Night Calls, Rebecca Norris Webb’s third full-length monograph, is a bit more complex than a simple collection of photography. The book is photography, family history, and Webb’s own personal story all wrapped up into one. In essence, it is her journey back to her home, Rush County, Indiana, to reunite with both the people and the place. There is also a special emphasis placed on connecting with her father, a ninety-nine-year-old country doctor. It seems most people, eventually, reach a time in their lives when they long for home – to reconnect with their roots. Webb obviously reached this moment in her life and this new book is the product of that journey.
The photography in Night Calls is subtle to the point of being sublime. As the title suggests, many of the photographs in the collection were made at night. Night photography is not all that difficult to do, so long as all you want is a readable image. Much of the night photography I see out in the world does not reproduce the scene as the human eye would perceive it. There’s a good reason for this – doing so is darn difficult. Webb has mastered this skill, however. Her night shots are made in a way that reproduces the light as it would have been seen. The slight variances in natural light are captured perfectly time and again. I can imagine myself there, in Rush, Indiana, in the middle of the night, or early in the morning, standing in these scenes. Not in every photograph, but in many, I see this reproduction of light and color to the point of rivaling William Eggleston. A few of the other images, usually the ones involving people, are more ordinary – the tones and exposures are underwhelming (possibly as a result of commercial printing). Yet, the collection as a whole is a great body of work.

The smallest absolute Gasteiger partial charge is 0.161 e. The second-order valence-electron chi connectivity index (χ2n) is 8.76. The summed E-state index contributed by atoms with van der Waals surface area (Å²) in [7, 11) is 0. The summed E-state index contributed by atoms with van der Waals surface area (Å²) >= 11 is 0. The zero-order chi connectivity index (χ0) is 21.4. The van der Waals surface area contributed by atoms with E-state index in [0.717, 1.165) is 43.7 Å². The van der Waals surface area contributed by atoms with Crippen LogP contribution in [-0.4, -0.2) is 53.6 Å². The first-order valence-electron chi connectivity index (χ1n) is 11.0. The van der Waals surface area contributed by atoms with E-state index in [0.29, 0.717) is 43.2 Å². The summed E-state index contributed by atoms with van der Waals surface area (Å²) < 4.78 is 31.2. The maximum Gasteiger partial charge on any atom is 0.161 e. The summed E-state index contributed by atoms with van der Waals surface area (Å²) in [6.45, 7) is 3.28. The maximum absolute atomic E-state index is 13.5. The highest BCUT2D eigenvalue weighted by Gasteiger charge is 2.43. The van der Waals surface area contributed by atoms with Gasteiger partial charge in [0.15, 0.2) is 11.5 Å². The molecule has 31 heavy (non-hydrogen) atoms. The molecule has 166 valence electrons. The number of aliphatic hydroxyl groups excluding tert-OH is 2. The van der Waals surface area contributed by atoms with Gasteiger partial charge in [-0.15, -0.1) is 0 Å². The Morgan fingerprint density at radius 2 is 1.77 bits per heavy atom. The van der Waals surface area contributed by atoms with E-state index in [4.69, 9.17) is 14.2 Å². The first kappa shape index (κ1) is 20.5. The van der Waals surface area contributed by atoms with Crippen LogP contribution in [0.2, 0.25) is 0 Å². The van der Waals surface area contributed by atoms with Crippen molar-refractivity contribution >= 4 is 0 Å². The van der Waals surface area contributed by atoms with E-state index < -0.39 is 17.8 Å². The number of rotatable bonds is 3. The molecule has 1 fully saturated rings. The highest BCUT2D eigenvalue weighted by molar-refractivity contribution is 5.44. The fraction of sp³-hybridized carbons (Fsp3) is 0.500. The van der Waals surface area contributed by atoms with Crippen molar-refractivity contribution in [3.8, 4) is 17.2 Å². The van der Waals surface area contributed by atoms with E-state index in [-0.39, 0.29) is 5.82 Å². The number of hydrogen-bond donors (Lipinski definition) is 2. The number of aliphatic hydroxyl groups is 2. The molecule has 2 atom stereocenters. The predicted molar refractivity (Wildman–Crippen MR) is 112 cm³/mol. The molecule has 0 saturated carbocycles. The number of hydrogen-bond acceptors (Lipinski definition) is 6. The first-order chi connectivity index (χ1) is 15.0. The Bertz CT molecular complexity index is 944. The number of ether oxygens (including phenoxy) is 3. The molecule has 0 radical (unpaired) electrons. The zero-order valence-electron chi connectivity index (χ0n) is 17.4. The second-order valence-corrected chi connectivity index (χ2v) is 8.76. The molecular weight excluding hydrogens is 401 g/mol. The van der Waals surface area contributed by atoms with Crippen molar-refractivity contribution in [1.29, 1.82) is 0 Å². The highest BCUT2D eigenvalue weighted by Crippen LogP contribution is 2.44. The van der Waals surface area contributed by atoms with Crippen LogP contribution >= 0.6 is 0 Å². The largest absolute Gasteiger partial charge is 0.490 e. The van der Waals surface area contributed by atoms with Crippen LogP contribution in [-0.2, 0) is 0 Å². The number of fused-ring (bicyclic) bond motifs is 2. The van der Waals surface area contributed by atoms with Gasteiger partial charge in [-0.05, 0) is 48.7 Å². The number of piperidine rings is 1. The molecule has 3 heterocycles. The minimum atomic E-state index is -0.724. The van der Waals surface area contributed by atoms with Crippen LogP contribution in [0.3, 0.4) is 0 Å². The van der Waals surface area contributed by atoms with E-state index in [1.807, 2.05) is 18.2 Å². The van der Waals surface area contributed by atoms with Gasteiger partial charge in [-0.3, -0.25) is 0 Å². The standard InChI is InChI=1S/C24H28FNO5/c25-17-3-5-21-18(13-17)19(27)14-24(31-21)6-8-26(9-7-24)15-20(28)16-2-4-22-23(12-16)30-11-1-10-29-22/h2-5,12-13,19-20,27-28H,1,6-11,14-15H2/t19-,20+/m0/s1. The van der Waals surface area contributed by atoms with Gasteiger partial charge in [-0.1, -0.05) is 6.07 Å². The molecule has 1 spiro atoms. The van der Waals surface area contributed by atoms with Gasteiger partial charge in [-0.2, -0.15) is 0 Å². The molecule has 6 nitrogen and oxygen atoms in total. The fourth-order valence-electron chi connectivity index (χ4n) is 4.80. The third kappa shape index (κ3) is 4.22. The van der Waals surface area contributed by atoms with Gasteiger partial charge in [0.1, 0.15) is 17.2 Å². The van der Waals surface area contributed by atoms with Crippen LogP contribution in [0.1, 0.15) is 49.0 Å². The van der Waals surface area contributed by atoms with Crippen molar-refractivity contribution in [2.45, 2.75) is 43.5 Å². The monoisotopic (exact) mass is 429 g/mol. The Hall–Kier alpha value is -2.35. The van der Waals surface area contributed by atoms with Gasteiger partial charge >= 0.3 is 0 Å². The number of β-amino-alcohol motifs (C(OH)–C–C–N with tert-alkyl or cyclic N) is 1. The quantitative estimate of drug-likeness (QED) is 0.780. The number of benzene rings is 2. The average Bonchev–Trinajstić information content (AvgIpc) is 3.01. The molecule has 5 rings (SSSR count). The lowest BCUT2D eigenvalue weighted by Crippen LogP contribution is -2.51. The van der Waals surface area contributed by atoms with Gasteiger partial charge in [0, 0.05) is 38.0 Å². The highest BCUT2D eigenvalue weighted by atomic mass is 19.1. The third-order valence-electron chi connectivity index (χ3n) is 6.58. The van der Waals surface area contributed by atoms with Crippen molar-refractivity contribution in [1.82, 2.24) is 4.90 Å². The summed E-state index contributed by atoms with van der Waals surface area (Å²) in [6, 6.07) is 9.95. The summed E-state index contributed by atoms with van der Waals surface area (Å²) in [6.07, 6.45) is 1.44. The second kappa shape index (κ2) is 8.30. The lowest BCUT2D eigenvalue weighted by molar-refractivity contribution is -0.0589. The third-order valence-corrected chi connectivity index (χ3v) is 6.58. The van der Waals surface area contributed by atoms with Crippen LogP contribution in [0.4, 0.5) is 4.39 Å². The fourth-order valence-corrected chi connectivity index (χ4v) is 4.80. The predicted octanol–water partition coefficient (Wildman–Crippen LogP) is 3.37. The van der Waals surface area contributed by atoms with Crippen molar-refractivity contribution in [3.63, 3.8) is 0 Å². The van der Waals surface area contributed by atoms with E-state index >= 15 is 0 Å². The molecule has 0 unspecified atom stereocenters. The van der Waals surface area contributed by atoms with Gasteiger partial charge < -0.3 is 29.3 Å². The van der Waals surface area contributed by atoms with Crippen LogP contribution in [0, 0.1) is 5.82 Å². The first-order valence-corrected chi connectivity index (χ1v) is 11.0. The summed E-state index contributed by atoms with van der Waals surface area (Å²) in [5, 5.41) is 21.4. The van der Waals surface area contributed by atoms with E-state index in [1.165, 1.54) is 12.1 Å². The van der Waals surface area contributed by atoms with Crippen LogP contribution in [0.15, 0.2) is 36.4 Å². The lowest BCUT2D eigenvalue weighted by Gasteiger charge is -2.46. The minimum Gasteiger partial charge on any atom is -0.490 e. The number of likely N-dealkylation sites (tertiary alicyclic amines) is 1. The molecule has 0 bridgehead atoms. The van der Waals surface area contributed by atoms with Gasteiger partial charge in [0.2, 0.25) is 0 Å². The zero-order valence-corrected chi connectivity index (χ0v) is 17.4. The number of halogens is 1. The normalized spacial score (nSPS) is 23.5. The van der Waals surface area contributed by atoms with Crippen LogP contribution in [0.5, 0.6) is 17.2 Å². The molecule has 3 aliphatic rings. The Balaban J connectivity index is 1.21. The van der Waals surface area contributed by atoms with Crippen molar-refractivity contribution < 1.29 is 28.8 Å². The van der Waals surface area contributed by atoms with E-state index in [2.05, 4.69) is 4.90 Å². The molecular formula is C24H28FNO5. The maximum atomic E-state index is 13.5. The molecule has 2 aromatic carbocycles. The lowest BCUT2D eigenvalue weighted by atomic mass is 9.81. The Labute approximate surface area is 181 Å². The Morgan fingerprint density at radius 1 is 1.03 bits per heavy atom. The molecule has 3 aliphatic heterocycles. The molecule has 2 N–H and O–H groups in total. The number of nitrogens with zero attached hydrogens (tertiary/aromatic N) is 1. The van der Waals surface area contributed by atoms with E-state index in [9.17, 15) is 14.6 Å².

The book contains a lot of text. In a lot of photography books, I am not a fan of this element. I believe that photography – art in general – requires little explanation. For better or worse, there the photograph is. Yet, in this book, I was slowly drawn in by the words – by Webb’s own voice narrating our journey through the images. The text adds rather than explains. In places, Webb’s words are poetic and distant, in others, they are a more direct tribute to her father and his life’s work as the community doctor. With both words and images, Webb has an uncanny ability to draw in the reader/viewer so that we too almost feel nostalgia for this place we’ve never been. No small feat.
The book as a physical object is a curious wonder. Some of the interior pages (with text) are smaller than the other pages, giving the “flipping” effect some added interest. There is an insert at the back, a kind of journal, which contains notes on the photographs. It is tucked into a little pocket. The idea is a good one, but the notebook’s cover is regular paper and the little pocket is narrow – the result of which is that the notebook easily flops out of the book. I would like to have seen the notebook covers made of cardstock and housed in a deeper pocket. The book as a whole is held together by a beautiful deep blue fabric-covered hardback binding. At $50 US, the book is well enough made. Though, it should be noted that it is more akin to a commercial book than a museum-quality art monograph. The interior printing is good quality and the paper is a nice matte finish. The photographs, for the most part, are reproduced very well.
Night Calls is a highly personal project. As a result, it is hard to provide a comprehensive and frank critique from inspecting the book alone. I must take Webb’s story, her vision, her purpose – the book’s raison d’être – into full account. When I do, it is clear to me that this is a highly worthwhile project that was executed very, very well. A reader needs to sit with the book, read it, fully, and then digest the project to understand its true value. Unfortunately, this is not a book where a “quick flip” of the pages is likely to inspire a purchase. And maybe that’s not a bad thing. One thing is for certain – Rebecca Norris Webb can capture the essence of a place and its people with exquisite craft. Night Calls is dedicated to Webb’s parents and, as a love letter to one’s parents, it is an example for the ages.
Photography and text by Rebecca Norris Webb
Hardcover / 8.5 x 9.75 inches
128 Pages / 61 Images
Published by Radius Books
Also published on Medium.